JTA — A bomb threat was called into the National Museum of American Jewish Military History in Washington, D.C., on Thursday.
The museum has been cleared by police and operations have returned to normal after it received the threatening call at around 12:30 p.m.
During the call, a male voice with a foreign accent said that there would be a bomb in the building on Thursday and Friday.
“It was shocking. I was stuck for a minute,” said Vincent Edwards, the museum’s communications center assistant.
Police searched the building, but no bomb was found. Operations returned to normal around 3 p.m.
Doron Horowitz, senior national security adviser at the Secure Community Network, said his organization was not aware of any other Jewish sites targeted on Thursday. SCN is an affiliate of the Jewish Federations of North America and advises Jewish groups and institutions on security.
The museum’s program and public relations coordinator, Anna Selman, told JTA that the situation was “stressful.”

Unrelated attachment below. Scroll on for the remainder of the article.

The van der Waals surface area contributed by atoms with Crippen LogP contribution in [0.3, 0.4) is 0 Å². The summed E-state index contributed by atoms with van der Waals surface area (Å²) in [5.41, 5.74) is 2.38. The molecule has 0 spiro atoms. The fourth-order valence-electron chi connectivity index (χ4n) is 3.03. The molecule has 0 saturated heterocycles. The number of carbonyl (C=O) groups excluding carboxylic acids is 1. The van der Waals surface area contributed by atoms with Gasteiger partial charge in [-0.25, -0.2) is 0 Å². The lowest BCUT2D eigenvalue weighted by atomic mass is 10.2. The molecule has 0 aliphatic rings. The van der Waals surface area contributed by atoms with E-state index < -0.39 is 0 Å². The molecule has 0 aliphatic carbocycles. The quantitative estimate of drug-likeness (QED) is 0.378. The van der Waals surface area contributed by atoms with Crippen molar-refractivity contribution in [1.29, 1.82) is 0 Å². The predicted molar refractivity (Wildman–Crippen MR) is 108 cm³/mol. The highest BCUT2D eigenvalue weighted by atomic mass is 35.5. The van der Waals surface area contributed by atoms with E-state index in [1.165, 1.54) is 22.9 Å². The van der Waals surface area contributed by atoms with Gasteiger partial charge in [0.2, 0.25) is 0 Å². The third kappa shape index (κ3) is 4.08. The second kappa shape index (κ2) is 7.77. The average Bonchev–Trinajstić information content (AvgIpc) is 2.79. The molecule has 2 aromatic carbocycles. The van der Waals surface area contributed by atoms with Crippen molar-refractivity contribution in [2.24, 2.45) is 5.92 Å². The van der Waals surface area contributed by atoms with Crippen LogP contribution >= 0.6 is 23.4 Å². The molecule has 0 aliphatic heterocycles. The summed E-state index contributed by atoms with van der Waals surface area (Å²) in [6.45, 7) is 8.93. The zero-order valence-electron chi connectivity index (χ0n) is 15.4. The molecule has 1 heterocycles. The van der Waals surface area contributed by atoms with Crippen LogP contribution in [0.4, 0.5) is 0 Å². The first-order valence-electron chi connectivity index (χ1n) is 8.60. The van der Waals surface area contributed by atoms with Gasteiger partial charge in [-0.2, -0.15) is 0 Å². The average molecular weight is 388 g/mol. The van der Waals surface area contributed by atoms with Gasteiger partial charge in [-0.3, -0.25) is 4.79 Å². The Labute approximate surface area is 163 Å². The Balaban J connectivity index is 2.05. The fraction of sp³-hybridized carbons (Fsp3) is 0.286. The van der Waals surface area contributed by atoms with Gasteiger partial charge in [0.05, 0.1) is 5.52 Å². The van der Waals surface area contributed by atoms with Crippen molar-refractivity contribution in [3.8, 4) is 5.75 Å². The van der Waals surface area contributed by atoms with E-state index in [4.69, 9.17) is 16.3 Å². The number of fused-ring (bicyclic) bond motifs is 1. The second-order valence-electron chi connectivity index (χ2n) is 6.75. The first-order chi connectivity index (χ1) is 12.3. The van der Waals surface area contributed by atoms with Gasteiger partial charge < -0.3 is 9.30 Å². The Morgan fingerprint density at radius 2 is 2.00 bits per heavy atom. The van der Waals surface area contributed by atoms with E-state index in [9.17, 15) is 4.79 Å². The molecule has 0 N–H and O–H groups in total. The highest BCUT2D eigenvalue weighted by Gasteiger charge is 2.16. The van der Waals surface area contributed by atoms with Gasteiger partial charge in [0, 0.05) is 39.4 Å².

“A lot of people in this building are military, so it’s something some of us have dealt with, but it’s definitely not normal,” Selman said.
The museum, founded in 1958, aims to preserve “the contributions of Jewish Americans to the peace and freedom of the United States … [and to educate] the public concerning the courage, heroism and sacrifices made by Jewish Americans who served in the armed forces.”
In the beginning of 2017, Jewish institutions in North America were targeted with hundreds of bomb threats, although the military history museum was not one of the targeted sites. Two men were convicted of making those threats.
In December 2017, a former journalist from St. Louis was sentenced to five years in prison for charges connected to eight of the threats as part of a revenge plot against a former girlfriend. In June, a 19-year old American-Israeli was convicted of making hundreds of the threats; his parents and lawyer have said he has a low IQ and a brain tumor.